Fiona washes away homes in Newfoundland; emergency declared in Port aux Basques

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HALIFAX — Police in the Newfoundland community of Port aux Basques say the town is under a state of emergency as post-tropical storm Fiona lashes Eastern Canada.

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The town’s mayor said some local homes have been washed away amid high winds and surging water levels but provided few other details.

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Brian Button’s update came in a Facebook Live post in which he urged residents to get off the streets and seek shelter.

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A similar message came from the local RCMP, who said residents must obey evacuation orders and find somewhere safe to ride out the storm as first responders address multiple reports of fires and floods in the area.

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Fiona made landfall in Nova Scotia at around 4 a.m. local time and almost immediately wreaked havoc across Atlantic Canada and parts of Quebec.

More than 500,000 people across the region are without power due to the storm.

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The Canadian Hurricane Centre in Dartmouth, N.S., says Fiona set a record for the lowest-ever barometric pressure for a tropical storm making landfall in Canada. The unofficial recorded pressure at Hart Island was 931.6 millibars, a measure of the storm’s strength.

The centre says widespread gusts between 90 and 120 kilometres per hour have been reported over Nova Scotia, Prince Edward Island, Iles-de-la-Madeleine and southwestern Newfoundland, with a peak gust reaching 161 km/h over Beaver Island, N.S.

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In Sydney, N.S., the largest city in Cape Breton, the wind caused severe damage to some homes, forcing families to flee.

“We’ve had several structural failures,” said Christina Lamey, a spokeswoman for the region. She confirmed that no one was hurt. She said it was unclear how many homes had been damaged, but there were reports of collapsed walls and missing roofs.

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About 20 people have taken refuge at the Centre 200 sports and entertainment facility in Sydney, she said.

“The key message from that is for people to stay at home,” Lamey said in an interview. “The first responders are really stretched right now. We want people to stay off the roads. Most of the roads have hazards on them, with power lines down and trees down as well.”

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As of 8:30 a.m. local time, Nova Scotia Power was reporting 414,000 customers were in the dark — that’s about 80 per cent of the homes and businesses it serves.

Arborists use a rake to lift a downed wire to allow machinery to access fallen trees caused by post-tropical storm Fiona in Halifax, Sept. 24, 2022. Photo by Darren Calabrese /THE CANADIAN PRESS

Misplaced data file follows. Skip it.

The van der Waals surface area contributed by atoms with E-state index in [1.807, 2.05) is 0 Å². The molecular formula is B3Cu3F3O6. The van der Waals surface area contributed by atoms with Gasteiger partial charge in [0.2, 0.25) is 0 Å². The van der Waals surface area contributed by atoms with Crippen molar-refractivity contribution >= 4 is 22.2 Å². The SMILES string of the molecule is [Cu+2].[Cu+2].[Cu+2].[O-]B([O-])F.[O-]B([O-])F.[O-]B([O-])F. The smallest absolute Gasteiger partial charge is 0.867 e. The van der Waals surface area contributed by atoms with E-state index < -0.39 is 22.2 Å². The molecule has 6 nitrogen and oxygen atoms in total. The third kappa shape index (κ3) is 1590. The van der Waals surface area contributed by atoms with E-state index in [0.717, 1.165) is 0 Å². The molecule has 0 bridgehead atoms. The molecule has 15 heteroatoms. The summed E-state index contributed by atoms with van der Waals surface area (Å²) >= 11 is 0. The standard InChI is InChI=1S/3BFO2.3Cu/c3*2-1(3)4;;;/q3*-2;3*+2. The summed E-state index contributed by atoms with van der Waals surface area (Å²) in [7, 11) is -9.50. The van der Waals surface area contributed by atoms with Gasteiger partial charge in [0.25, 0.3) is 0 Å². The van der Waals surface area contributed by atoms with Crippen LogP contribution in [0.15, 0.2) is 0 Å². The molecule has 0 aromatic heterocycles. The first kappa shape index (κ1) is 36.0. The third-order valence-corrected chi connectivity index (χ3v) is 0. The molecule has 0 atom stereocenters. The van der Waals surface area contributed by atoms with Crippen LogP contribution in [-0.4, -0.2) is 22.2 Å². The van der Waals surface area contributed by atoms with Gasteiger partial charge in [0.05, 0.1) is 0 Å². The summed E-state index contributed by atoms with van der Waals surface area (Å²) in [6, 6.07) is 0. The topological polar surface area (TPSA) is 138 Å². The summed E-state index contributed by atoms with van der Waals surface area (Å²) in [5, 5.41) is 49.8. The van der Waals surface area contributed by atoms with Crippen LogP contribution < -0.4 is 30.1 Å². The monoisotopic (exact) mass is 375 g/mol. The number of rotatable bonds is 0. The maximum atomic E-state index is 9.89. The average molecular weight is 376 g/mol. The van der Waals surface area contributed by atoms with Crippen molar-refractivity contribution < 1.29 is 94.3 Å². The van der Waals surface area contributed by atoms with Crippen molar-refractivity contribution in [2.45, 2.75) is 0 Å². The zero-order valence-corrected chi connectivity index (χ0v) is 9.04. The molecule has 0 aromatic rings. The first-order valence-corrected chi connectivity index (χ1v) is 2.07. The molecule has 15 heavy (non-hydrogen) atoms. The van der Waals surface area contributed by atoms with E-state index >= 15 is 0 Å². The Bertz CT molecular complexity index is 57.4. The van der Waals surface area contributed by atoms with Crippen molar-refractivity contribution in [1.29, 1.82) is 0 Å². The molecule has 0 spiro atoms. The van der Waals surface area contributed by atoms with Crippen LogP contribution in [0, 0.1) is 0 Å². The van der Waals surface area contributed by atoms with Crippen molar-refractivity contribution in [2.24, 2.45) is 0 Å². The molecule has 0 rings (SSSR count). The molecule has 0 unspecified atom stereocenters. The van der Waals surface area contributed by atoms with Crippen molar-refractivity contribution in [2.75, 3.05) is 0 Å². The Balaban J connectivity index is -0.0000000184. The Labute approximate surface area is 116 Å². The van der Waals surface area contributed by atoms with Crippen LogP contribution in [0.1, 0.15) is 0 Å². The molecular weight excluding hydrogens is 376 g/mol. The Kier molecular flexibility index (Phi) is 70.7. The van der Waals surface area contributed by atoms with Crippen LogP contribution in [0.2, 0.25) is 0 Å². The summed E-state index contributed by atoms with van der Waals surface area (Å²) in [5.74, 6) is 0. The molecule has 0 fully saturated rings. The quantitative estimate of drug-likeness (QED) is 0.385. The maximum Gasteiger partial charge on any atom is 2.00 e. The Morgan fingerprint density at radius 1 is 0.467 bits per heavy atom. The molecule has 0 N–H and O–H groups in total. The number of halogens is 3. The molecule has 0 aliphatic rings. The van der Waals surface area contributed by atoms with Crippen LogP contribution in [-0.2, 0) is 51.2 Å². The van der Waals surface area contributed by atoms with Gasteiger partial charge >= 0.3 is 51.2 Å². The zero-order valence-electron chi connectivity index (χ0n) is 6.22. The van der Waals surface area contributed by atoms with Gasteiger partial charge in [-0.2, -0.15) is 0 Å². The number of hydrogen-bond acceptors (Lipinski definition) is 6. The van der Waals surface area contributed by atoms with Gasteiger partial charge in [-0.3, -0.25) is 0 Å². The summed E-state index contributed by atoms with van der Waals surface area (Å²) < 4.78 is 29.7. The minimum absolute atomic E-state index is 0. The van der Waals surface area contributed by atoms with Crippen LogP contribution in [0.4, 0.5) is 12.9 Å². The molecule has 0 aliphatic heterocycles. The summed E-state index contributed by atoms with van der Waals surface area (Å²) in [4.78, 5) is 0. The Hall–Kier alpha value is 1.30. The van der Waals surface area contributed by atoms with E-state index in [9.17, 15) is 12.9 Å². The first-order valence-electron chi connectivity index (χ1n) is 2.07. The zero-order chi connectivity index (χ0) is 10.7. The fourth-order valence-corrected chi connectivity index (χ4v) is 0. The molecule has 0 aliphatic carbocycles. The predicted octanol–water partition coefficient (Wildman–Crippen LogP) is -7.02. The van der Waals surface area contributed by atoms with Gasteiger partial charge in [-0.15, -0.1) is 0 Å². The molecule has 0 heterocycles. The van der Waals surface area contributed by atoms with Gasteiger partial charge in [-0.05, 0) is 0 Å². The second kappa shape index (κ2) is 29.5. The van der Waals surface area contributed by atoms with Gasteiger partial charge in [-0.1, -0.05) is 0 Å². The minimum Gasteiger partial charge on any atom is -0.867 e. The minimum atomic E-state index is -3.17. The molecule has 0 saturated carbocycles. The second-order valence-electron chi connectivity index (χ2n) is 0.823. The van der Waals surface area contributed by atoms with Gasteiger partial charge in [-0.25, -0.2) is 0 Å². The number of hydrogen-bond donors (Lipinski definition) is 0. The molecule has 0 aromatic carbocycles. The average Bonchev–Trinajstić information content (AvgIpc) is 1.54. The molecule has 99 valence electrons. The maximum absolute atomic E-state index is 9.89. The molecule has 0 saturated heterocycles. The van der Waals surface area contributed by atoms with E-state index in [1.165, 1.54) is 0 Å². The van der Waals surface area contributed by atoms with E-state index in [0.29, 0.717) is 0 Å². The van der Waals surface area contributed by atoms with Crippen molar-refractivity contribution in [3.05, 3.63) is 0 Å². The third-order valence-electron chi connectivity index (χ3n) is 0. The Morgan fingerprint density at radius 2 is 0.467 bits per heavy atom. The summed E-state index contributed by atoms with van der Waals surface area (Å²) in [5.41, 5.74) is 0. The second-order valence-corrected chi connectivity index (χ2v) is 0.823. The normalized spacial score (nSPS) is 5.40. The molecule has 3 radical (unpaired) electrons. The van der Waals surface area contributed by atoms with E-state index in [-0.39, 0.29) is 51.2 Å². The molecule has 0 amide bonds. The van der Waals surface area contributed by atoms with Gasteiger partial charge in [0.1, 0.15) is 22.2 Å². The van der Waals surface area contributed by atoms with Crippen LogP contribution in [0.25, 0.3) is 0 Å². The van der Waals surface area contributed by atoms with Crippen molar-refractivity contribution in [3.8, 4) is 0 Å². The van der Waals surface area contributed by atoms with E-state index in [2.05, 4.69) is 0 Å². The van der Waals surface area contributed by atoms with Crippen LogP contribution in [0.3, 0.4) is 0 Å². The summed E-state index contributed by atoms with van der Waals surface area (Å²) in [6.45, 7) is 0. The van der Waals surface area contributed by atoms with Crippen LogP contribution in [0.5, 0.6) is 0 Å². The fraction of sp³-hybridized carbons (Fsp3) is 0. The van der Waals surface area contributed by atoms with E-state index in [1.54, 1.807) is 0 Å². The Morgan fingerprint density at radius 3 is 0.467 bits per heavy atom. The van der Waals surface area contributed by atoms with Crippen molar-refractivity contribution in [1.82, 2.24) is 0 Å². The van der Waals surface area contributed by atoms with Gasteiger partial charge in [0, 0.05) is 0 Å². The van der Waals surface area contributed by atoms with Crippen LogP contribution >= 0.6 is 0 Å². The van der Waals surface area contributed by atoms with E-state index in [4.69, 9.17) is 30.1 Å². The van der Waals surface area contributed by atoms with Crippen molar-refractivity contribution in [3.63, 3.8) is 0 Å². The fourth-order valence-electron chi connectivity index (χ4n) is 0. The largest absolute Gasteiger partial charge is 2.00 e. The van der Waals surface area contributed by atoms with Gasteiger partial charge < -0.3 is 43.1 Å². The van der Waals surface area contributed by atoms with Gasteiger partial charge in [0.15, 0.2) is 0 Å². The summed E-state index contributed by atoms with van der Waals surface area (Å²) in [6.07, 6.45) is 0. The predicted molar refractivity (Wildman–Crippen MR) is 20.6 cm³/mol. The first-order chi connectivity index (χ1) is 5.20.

On P.E.I., Maritime Electric was reporting 82,000 of its 86,000 customers were without electricity, and NB Power reported 47,000 New Brunswick residents without power, most of them in and around Moncton, Shediac and Sackville.

In Charlottetown, city officials are advising residents seeking shelter at local reception centres to remain where they are until it is safe to move through the city.

“From tonight until possibly Sunday, stay inside unless it is absolutely necessary,” the city said in a statement. “Stay off the roads, and expect continuing power outages.”

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The city remains strewn with fallen trees and downed power lines, and several streets remain blocked.

“Our dispatch centre received over a hundred calls overnight regarding downed trees and power lines,” the statement said. “Crews are doing what they can, but the majority of the cleanup work will begin once wind speeds decrease from the levels we are currently experiencing.”

Parts of eastern mainland Nova Scotia and Prince Edward Island have recorded 75 to 125 millimetres of rainfall.

In coastal Cow Bay, N.S., southeast of Halifax, Caralee McDaniel said the nearby Atlantic Ocean was “just wild.”

“We’re watching the wild waves crashing,” she said in an interview from her friend’s home, which lost power around 11:30 p.m.

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“We have candles and several devices fully charged ….We have buckets of water and some boiled water in a thermos so we can make coffee,” she said.

“(Last night), you could see the windows flexing… There was a lot of creaking and howling winds … At times, we were wondering if the wind was going to blow the windows in.”

Storm surge warnings remain in effect for most of the Gulf of St. Lawrence, southwestern Newfoundland, eastern Nova Scotia and the East Coast of New Brunswick, with waves possibly surpassing 12 metres in eastern portions of the Gulf of St. Lawrence and Cabot Strait.

Coastal flooding remains a threat for parts of Nova Scotia, Prince Edward Island including the Northumberland Strait, the Gulf of St. Lawrence region including Iles-de-la-Madeleine and eastern New Brunswick, southwest Newfoundland, the St. Lawrence Estuary and the Quebec Lower North Shore.

Hurricane and tropical storm warnings remain in effect for most areas.

The hurricane centre said conditions will improve over western Nova Scotia and eastern New Brunswick later in the day, but will persist elsewhere.

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